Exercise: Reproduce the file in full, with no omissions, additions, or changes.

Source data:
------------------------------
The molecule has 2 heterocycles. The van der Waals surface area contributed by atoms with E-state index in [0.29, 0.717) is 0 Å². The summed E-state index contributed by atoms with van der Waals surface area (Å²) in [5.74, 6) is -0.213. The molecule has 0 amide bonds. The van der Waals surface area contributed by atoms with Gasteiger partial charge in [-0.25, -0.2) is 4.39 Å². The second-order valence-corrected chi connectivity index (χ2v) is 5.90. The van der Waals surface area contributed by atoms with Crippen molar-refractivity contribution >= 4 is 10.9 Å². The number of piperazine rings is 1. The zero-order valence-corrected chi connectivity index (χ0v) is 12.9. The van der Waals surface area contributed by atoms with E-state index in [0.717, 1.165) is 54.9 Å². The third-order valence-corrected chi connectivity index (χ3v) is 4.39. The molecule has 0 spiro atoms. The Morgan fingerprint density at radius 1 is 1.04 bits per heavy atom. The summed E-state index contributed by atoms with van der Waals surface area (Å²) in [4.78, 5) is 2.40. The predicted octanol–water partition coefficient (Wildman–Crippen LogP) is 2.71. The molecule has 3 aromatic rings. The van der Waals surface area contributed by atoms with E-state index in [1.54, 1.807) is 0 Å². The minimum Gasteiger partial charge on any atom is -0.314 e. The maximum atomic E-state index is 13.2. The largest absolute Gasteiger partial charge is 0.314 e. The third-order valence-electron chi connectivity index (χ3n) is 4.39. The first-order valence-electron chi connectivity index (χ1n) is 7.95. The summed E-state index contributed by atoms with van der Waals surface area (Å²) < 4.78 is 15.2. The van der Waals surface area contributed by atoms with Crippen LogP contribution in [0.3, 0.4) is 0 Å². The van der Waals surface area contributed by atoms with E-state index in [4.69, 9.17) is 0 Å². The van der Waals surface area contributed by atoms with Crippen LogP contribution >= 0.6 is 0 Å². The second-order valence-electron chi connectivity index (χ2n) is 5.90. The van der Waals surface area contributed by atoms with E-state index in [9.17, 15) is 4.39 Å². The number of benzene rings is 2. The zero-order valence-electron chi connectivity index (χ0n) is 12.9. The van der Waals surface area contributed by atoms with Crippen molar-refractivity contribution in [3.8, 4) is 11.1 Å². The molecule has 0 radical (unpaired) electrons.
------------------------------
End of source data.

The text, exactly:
The molecule has 2 heterocycles. The van der Waals surface area contributed by atoms with E-state index in [0.29, 0.717) is 0 Å². The summed E-state index contributed by atoms with van der Waals surface area (Å²) in [5.74, 6) is -0.213. The molecule has 0 amide bonds. The van der Waals surface area contributed by atoms with Gasteiger partial charge in [-0.25, -0.2) is 4.39 Å². The second-order valence-corrected chi connectivity index (χ2v) is 5.90. The van der Waals surface area contributed by atoms with Crippen molar-refractivity contribution >= 4 is 10.9 Å². The number of piperazine rings is 1. The zero-order valence-corrected chi connectivity index (χ0v) is 12.9. The van der Waals surface area contributed by atoms with E-state index in [0.717, 1.165) is 54.9 Å². The third-order valence-corrected chi connectivity index (χ3v) is 4.39. The molecule has 0 spiro atoms. The Morgan fingerprint density at radius 1 is 1.04 bits per heavy atom. The summed E-state index contributed by atoms with van der Waals surface area (Å²) in [4.78, 5) is 2.40. The predicted octanol–water partition coefficient (Wildman–Crippen LogP) is 2.71. The molecule has 3 aromatic rings. The van der Waals surface area contributed by atoms with E-state index in [1.54, 1.807) is 0 Å². The minimum Gasteiger partial charge on any atom is -0.314 e. The maximum atomic E-state index is 13.2. The largest absolute Gasteiger partial charge is 0.314 e. The third-order valence-electron chi connectivity index (χ3n) is 4.39. The first-order valence-electron chi connectivity index (χ1n) is 7.95. The summed E-state index contributed by atoms with van der Waals surface area (Å²) < 4.78 is 15.2. The van der Waals surface area contributed by atoms with Crippen LogP contribution in [0.3, 0.4) is 0 Å². The van der Waals surface area contributed by atoms with E-state index in [4.69, 9.17) is 0 Å². The van der Waals surface area contributed by atoms with Crippen LogP contribution >= 0.6 is 0 Å². The second-order valence-electron chi connectivity index (χ2n) is 5.90. The van der Waals surface area contributed by atoms with E-state index in [9.17, 15) is 4.39 Å². The number of benzene rings is 2. The zero-order valence-electron chi connectivity index (χ0n) is 12.9. The van der Waals surface area contributed by atoms with Crippen molar-refractivity contribution in [3.8, 4) is 11.1 Å². The molecule has 0 radical (unpaired) electrons.